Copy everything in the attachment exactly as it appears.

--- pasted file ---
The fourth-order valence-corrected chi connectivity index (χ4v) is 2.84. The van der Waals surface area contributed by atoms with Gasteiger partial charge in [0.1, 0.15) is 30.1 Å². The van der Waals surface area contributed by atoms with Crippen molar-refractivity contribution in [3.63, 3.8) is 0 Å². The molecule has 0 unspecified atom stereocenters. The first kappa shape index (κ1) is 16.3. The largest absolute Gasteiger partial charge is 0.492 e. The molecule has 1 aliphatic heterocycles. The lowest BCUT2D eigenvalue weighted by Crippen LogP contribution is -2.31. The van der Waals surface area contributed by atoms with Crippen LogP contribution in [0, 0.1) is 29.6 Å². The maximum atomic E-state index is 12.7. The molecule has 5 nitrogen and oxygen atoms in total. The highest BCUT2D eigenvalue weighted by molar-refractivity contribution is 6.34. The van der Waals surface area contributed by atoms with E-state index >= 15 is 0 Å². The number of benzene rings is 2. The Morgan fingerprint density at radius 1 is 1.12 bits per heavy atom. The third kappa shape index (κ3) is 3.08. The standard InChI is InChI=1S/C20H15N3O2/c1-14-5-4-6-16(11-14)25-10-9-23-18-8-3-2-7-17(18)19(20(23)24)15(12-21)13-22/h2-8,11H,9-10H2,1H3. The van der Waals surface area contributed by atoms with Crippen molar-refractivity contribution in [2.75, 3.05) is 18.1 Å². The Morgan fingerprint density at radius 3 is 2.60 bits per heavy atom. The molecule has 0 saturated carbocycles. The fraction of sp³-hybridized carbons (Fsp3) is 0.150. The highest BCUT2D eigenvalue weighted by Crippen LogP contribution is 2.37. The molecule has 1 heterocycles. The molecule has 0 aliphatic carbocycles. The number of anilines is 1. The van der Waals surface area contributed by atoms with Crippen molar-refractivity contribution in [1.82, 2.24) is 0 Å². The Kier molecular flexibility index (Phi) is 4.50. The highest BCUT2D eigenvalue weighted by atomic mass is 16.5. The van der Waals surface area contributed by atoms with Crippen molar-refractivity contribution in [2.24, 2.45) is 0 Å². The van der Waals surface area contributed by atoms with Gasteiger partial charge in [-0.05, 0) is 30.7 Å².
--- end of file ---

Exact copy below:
The fourth-order valence-corrected chi connectivity index (χ4v) is 2.84. The van der Waals surface area contributed by atoms with Gasteiger partial charge in [0.1, 0.15) is 30.1 Å². The van der Waals surface area contributed by atoms with Crippen molar-refractivity contribution in [3.63, 3.8) is 0 Å². The molecule has 0 unspecified atom stereocenters. The first kappa shape index (κ1) is 16.3. The largest absolute Gasteiger partial charge is 0.492 e. The molecule has 1 aliphatic heterocycles. The lowest BCUT2D eigenvalue weighted by Crippen LogP contribution is -2.31. The van der Waals surface area contributed by atoms with Crippen LogP contribution in [0, 0.1) is 29.6 Å². The maximum atomic E-state index is 12.7. The molecule has 5 nitrogen and oxygen atoms in total. The highest BCUT2D eigenvalue weighted by molar-refractivity contribution is 6.34. The van der Waals surface area contributed by atoms with E-state index >= 15 is 0 Å². The number of benzene rings is 2. The Morgan fingerprint density at radius 1 is 1.12 bits per heavy atom. The third kappa shape index (κ3) is 3.08. The standard InChI is InChI=1S/C20H15N3O2/c1-14-5-4-6-16(11-14)25-10-9-23-18-8-3-2-7-17(18)19(20(23)24)15(12-21)13-22/h2-8,11H,9-10H2,1H3. The van der Waals surface area contributed by atoms with Crippen molar-refractivity contribution in [2.75, 3.05) is 18.1 Å². The Morgan fingerprint density at radius 3 is 2.60 bits per heavy atom. The molecule has 0 saturated carbocycles. The fraction of sp³-hybridized carbons (Fsp3) is 0.150. The highest BCUT2D eigenvalue weighted by Crippen LogP contribution is 2.37. The molecule has 1 heterocycles. The molecule has 0 aliphatic carbocycles. The number of anilines is 1. The van der Waals surface area contributed by atoms with Crippen molar-refractivity contribution in [1.82, 2.24) is 0 Å². The Kier molecular flexibility index (Phi) is 4.50. The highest BCUT2D eigenvalue weighted by atomic mass is 16.5. The van der Waals surface area contributed by atoms with Crippen molar-refractivity contribution in [2.24, 2.45) is 0 Å². The van der Waals surface area contributed by atoms with Gasteiger partial charge in [-0.05, 0) is 30.7 Å².